Most critical to the success was not just the technical solutions, but the approach of setting up the consortium of partners and involving the villagers in developing the solutions.

The consortium used a wilt-tolerant, high-yielding pigeonpea cultivar grown on broad bed and furrows (BBF), as an entry point. During the first season itself pigeonpea yield tripled, reaching 600 kg/ha and later 900 kg/ha. This immediate success and economic benefit to smallholder farmers triggered the strong community involvement and collective action.

Subsequently, common activities such as rainwater harvesting structures benefitting the community were facilitated. In 1999, the first earthen check dam near the village was constructed which benefitted the nearby farmers’ wells and provided drinking water to animals.

“The main change is a change in the mindset of the farmers, to be entrepreneurs and move farming from a subsistence focus,” commented Dr Suhas Wani, who led this project and is now the Director of the ICRISAT Development Center, who also added that, “Many micro-enterprises were also established including a milk collection center and a Spent Malt initiative with SAB Miller.”

The Board members along with Director General Dr William D Dar and incoming Director General Dr David Bergvinson visited the village and interacted with farmers.

“This place has become a global learning village for ICRISAT. The partnership that started 15 years ago has gone from strength to strength. I consider myself to be a villager of Kothapally. We are keen to continue this partnership with you. It won’t be easy always, but together we can learn,” Dr Dar said while addressing the villagers.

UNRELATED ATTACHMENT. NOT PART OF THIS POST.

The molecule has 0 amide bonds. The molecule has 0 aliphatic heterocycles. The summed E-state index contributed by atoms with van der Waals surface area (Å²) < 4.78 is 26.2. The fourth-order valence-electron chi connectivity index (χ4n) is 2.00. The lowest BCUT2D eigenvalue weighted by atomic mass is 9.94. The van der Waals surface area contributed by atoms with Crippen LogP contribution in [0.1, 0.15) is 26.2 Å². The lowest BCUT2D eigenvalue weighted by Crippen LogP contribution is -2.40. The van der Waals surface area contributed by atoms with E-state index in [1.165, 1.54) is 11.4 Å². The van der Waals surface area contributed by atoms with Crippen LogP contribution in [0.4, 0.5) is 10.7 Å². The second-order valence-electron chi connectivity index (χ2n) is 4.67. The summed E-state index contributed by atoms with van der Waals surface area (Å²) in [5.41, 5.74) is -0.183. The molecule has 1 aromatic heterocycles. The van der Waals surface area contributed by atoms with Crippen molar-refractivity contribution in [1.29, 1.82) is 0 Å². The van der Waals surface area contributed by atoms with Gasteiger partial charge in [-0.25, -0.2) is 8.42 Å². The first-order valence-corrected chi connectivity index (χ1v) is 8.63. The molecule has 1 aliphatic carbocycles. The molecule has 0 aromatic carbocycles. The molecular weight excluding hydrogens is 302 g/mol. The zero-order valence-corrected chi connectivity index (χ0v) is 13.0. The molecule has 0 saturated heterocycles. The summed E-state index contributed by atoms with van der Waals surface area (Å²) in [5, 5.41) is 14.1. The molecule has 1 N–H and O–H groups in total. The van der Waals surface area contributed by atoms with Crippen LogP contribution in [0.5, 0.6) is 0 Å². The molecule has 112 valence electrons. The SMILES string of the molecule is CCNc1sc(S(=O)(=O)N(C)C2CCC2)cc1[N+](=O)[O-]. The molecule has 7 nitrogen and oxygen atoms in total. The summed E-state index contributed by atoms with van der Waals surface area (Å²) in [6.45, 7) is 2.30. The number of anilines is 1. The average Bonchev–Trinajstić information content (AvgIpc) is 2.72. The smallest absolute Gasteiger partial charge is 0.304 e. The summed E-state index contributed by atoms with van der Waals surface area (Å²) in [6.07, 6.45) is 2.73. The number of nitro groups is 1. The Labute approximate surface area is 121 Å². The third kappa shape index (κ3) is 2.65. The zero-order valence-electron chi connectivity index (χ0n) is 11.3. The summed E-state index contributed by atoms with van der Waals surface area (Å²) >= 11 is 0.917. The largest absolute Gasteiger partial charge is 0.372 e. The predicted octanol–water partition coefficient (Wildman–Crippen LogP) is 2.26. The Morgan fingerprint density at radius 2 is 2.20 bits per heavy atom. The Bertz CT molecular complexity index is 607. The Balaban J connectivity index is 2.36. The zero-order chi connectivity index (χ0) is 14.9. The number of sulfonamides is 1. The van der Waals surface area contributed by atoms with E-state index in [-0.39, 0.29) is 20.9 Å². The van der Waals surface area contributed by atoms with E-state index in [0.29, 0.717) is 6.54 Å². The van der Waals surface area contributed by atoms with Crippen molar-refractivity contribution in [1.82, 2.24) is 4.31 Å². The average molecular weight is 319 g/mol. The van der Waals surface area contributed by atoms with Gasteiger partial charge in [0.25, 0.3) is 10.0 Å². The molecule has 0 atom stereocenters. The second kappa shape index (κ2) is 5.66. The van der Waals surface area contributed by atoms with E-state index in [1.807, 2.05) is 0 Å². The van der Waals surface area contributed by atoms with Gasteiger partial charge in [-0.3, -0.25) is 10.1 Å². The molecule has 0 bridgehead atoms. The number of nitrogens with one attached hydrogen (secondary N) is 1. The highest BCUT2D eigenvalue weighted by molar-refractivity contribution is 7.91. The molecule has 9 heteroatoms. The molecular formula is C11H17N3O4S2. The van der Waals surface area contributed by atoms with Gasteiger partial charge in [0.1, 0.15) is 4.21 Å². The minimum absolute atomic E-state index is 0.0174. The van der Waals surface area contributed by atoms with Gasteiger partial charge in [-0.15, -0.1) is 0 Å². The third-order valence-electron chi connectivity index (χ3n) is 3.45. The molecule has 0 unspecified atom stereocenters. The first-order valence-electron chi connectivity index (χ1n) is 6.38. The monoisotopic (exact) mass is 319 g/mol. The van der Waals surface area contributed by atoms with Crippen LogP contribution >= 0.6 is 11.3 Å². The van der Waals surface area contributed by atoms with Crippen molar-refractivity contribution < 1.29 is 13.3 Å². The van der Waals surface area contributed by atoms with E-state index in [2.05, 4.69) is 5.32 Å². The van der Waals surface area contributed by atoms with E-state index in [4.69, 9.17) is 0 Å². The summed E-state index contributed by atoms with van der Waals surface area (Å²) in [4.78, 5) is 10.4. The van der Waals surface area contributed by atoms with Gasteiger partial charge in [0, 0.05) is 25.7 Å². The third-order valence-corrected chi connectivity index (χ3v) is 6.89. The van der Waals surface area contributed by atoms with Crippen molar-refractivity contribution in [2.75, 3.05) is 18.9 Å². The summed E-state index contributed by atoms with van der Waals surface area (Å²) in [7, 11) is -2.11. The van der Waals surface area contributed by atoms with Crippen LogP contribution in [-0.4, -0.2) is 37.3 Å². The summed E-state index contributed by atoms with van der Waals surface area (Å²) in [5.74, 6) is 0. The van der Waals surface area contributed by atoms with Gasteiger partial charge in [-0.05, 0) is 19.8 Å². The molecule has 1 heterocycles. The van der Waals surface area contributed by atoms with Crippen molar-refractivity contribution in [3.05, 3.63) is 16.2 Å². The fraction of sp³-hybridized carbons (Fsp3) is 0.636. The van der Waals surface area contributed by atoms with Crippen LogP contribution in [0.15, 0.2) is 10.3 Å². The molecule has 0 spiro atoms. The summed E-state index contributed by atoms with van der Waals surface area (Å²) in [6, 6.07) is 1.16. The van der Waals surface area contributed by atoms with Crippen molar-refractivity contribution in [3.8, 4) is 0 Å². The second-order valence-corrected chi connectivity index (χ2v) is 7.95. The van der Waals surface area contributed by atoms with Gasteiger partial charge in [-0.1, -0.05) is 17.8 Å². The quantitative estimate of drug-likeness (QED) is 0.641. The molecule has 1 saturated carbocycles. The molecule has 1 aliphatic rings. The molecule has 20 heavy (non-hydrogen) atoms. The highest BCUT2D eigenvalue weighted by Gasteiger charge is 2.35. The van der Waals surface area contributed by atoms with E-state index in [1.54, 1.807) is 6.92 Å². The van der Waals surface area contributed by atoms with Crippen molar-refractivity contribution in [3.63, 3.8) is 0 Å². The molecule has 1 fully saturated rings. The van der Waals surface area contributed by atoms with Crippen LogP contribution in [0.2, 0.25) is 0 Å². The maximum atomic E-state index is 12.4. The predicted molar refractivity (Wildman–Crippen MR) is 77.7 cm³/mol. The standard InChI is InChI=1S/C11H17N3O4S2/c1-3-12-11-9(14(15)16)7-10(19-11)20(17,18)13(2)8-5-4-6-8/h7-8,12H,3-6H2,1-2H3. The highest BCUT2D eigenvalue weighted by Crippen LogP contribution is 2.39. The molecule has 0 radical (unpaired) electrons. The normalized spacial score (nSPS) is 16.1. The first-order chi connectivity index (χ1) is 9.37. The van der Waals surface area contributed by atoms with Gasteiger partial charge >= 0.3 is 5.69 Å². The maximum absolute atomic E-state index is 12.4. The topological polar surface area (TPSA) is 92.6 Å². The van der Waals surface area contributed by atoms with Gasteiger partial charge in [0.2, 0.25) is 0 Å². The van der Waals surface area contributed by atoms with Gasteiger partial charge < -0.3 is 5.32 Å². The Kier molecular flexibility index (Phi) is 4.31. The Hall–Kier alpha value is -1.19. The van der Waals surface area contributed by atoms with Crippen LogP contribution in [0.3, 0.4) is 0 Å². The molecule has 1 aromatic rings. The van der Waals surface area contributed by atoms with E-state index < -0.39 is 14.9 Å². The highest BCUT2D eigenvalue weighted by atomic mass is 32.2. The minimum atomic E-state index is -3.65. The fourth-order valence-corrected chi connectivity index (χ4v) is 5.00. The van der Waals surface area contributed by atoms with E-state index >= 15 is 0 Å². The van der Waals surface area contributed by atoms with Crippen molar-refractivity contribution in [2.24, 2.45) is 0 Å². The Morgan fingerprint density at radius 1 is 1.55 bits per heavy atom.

The team visited the Adarsha watershed, milk collection center, SAB Miller-ICRISAT Spent Malt Initiative and check dams and were briefed on the recharge of open wells, low-cost water harvesting and groundwater recharge, drip irrigation for growing vegetables and decentralized wastewater treatment being practised in the village. Farmers also detailed how vegetable cultivation taken up as a result of increased water availability improved their livelihoods.

“On behalf of the Governing Board of ICRISAT, we congratulate you on your success working with the institute. We thank you for your hospitality,” ICRISAT’s Governing Board Chair, Dr Chandra Madramootoo told the villagers.

Thanking ICRISAT for the continuous support, the President of the Watershed Committee, Mr Narasimha Reddy reiterated the commitment to the partnership saying, “We would like to continue with this partnership for life and welcome the ICRISAT scientists always.”